Overcrowded forests are hurting drought-stricken communities


Smart forest management is a need that gets more important every year. Because our country’s federal forests aren’t being actively restored and managed, they are dying from insects, disease and massive wildfires.

These forests are dangerous to their neighbors – so overcrowded that they’re a tinderbox for increasingly destructive wildfires, and fires or not, filled with disease-riddled trees that could fall down at any moment.

According to experts, these unhealthy and overcrowded forests are also sucking too much water out of the ground and hurting drought-stricken areas. The Modesto Bee reports that forests in the Sierra Nevada mountains are taking too much groundwater from Central California, which is in its third year of drought.

“There are 2½-to-3-times more trees today than there used to be, and they’re sucking up water,” explained Eric Knapp, a research ecologist with the U.S. Forest Service’s Pacific Southwest Research Station. “A lot of the Sierra is in pretty bad shape” because it’s so overgrown…

Capturing snowmelt is crucial to California’s economic health, said Mitch Dion, general manager of the Calaveras County Water District. He calls the Sierra snowpack “the state’s biggest reservoir.”

“Climate change is upon us,” Dion warned. “The snowline is moving up the hill.” He said forest overgrowth is worsening the impact of that change by reducing water flows.

The region is a very different place now than it was 150 years ago when “you could have ridden your horse through the Sierra forests with relative ease,” Dion said. Now, he said, it is “jungle-like with all the underbrush.”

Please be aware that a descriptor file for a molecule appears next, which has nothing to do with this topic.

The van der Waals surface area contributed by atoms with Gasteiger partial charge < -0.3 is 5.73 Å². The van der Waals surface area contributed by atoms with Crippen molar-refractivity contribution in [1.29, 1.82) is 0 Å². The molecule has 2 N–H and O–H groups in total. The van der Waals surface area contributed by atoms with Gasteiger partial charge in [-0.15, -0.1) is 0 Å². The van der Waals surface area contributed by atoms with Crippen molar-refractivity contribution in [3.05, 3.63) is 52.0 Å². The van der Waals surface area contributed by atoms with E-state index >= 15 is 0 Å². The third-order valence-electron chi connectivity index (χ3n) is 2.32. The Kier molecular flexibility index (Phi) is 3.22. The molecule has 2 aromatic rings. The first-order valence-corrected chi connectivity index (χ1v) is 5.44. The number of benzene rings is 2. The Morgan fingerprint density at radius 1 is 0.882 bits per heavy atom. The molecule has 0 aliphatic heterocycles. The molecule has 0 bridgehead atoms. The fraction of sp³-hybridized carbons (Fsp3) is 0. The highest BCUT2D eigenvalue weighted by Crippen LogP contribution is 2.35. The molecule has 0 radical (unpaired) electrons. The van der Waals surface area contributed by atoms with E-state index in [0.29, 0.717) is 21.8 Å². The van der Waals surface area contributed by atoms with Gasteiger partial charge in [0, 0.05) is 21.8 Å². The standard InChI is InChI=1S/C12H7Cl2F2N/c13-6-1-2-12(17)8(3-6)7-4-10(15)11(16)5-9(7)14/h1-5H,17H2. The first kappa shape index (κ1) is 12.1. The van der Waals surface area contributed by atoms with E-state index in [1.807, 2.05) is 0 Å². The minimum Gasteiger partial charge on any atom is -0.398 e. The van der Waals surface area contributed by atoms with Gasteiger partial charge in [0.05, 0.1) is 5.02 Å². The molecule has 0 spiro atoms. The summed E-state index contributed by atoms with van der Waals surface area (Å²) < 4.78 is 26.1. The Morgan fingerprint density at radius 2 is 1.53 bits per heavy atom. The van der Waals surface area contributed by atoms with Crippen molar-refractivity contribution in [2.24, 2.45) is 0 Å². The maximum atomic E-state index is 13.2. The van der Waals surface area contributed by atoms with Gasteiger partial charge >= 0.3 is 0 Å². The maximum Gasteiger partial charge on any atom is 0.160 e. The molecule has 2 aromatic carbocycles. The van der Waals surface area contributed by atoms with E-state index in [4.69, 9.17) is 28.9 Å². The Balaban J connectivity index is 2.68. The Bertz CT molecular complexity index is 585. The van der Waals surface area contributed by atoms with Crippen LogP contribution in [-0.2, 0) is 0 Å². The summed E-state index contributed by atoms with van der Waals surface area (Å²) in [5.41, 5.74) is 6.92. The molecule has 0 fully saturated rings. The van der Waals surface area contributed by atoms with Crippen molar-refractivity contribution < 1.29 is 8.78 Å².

The answer? Forest restoration, which will get the Sierra Nevada forests started on the way back to the state of active management in which they should have been in the first place.

The U.S. Forest Service is talking to local researchers about a pilot project that would thin 10,000 acres in the Sierra Nevada range.

If all goes as suggested, that project could increase water flows, decrease destructive fires, create jobs and improve the health of the remaining trees.

“We may not be able to help with the drought this year, but we might be able to help the next generations,” said Bales, who also is the academic director of the Sierra Nevada Research Institute…

Much of the underbrush clogging the forests also needs to be removed, which Bales said is something small fires used to do naturally…

All those extra trees gulp water that once would have flowed to the Valley. They also prevent snow from hitting the ground and melting into the soil. A lot of snow gets caught in the tree canopy, where it evaporates.

The plan is to thin the overgrowth to create gaps in the forest floor so more snow can collect on the ground – as it did in centuries past.